The consolidation plan involved relocation of production/distribution facilities from Saint John, New Brunswick (NB) and Halifax, Nova Scotia (NS) to a single site in Dartmouth, NS. Canadian Blood Services process engineers compared expected services levels for hospitals in NB under the “current” and “to be” distribution method. Analyses included a physical test comparing 700 bus shipments, 400 air shipments and 500 courier deliveries and a computer simulation model of different logistic arrangements to determine the amount of inventory necessary at a Saint John stock-holding unit. The results showed that consolidation would not adversely affect product availability in hospitals; where blood is processed is less important for availability than where it is stored and how reliable the distribution network is.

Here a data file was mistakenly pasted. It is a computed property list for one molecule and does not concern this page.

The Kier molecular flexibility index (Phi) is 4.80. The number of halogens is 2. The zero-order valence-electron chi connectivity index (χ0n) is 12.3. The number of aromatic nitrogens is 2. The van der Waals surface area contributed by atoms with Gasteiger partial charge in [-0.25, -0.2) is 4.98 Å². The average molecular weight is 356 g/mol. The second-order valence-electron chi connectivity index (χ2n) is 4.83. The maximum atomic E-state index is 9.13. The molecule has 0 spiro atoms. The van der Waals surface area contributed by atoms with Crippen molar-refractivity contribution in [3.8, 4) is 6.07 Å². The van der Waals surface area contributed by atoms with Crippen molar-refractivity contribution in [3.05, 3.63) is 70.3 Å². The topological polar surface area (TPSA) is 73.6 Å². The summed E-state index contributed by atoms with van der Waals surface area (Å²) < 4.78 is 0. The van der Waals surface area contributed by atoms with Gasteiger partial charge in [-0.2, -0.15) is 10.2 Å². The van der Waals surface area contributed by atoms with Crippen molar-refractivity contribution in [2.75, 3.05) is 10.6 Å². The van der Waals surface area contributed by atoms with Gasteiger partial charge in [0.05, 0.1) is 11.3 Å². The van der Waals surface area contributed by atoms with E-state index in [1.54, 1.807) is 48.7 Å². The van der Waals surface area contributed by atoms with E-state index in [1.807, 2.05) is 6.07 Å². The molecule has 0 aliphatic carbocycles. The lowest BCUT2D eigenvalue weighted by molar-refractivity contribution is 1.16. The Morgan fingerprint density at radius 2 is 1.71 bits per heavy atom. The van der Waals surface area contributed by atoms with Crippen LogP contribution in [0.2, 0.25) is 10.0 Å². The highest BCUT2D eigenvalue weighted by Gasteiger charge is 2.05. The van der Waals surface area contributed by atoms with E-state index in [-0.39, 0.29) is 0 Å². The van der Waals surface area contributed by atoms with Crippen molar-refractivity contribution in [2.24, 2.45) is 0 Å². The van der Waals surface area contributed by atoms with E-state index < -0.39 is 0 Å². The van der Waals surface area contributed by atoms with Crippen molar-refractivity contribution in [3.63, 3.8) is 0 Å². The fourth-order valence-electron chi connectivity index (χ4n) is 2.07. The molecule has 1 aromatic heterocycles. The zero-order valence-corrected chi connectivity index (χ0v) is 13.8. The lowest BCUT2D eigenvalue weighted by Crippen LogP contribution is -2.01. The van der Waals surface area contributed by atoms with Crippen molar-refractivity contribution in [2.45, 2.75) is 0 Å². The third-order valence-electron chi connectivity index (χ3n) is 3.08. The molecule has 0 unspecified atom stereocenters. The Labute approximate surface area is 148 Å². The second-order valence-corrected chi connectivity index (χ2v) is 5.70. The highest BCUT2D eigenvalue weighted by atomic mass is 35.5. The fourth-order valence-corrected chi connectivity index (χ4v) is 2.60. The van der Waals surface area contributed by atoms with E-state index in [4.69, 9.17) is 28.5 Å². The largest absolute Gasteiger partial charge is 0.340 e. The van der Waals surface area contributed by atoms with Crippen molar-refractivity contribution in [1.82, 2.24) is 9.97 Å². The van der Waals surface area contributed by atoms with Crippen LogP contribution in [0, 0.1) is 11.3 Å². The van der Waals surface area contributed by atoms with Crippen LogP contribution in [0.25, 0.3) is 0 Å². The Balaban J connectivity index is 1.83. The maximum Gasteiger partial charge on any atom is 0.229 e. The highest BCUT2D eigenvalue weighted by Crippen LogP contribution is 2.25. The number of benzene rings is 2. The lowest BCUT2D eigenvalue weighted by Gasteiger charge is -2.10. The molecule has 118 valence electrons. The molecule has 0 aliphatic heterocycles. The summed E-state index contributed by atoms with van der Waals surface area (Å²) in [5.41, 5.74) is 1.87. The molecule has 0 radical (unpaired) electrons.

The research provided valuable information for Canadian Blood Services to successfully consolidate its centres in the Maritime region. Completed in 2013, the consolidation provided economic benefits to Canadian Blood Services operations without impacting its stakeholders. Post-consolidation data indicate no adverse impact on hospitals’ inventory management. For example, the average age of red blood cell units available at the hospitals remained the same, while the age of platelets actually decreased.
This project was led by Dr. John Blake
ResearchUnit: How does consolidation of blood production and distribution services impact hospitals?
Published April 2016